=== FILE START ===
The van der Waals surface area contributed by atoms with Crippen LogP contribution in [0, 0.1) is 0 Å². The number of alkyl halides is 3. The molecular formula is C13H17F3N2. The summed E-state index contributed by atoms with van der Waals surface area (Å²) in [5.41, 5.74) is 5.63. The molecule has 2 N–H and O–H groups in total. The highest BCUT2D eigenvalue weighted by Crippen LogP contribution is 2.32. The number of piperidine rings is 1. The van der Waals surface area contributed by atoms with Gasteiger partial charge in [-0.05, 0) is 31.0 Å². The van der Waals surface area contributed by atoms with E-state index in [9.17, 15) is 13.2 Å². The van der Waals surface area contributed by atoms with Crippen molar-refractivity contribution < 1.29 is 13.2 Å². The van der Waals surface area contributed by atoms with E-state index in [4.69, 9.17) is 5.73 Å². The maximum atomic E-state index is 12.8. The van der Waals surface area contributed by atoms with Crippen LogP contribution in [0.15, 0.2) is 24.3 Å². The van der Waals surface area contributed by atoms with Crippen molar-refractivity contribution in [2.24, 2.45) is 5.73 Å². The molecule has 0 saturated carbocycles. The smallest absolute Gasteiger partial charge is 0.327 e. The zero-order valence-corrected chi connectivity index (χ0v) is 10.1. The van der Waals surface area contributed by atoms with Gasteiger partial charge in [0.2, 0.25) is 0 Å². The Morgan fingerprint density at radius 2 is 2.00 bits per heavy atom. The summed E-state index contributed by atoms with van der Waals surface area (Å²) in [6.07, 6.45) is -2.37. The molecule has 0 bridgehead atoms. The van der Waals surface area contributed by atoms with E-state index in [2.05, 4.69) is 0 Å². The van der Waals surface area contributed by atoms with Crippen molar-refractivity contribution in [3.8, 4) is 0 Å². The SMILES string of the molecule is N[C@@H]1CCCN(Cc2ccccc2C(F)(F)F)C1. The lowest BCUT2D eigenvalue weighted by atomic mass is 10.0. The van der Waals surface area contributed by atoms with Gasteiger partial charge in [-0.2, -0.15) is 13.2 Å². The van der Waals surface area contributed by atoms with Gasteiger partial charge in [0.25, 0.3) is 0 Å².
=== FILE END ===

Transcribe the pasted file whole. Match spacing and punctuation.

The van der Waals surface area contributed by atoms with Crippen LogP contribution in [0, 0.1) is 0 Å². The number of alkyl halides is 3. The molecular formula is C13H17F3N2. The summed E-state index contributed by atoms with van der Waals surface area (Å²) in [5.41, 5.74) is 5.63. The molecule has 2 N–H and O–H groups in total. The highest BCUT2D eigenvalue weighted by Crippen LogP contribution is 2.32. The number of piperidine rings is 1. The van der Waals surface area contributed by atoms with Gasteiger partial charge in [-0.05, 0) is 31.0 Å². The van der Waals surface area contributed by atoms with E-state index in [9.17, 15) is 13.2 Å². The van der Waals surface area contributed by atoms with Crippen molar-refractivity contribution < 1.29 is 13.2 Å². The van der Waals surface area contributed by atoms with E-state index in [4.69, 9.17) is 5.73 Å². The maximum atomic E-state index is 12.8. The van der Waals surface area contributed by atoms with Crippen LogP contribution in [0.15, 0.2) is 24.3 Å². The van der Waals surface area contributed by atoms with Crippen molar-refractivity contribution in [2.24, 2.45) is 5.73 Å². The molecule has 0 saturated carbocycles. The smallest absolute Gasteiger partial charge is 0.327 e. The zero-order valence-corrected chi connectivity index (χ0v) is 10.1. The van der Waals surface area contributed by atoms with Gasteiger partial charge in [0.2, 0.25) is 0 Å². The Morgan fingerprint density at radius 2 is 2.00 bits per heavy atom. The summed E-state index contributed by atoms with van der Waals surface area (Å²) in [6.07, 6.45) is -2.37. The molecule has 0 bridgehead atoms. The van der Waals surface area contributed by atoms with E-state index in [2.05, 4.69) is 0 Å². The van der Waals surface area contributed by atoms with Crippen molar-refractivity contribution in [3.8, 4) is 0 Å². The SMILES string of the molecule is N[C@@H]1CCCN(Cc2ccccc2C(F)(F)F)C1. The lowest BCUT2D eigenvalue weighted by atomic mass is 10.0. The van der Waals surface area contributed by atoms with Gasteiger partial charge in [-0.2, -0.15) is 13.2 Å². The van der Waals surface area contributed by atoms with Gasteiger partial charge in [0.25, 0.3) is 0 Å².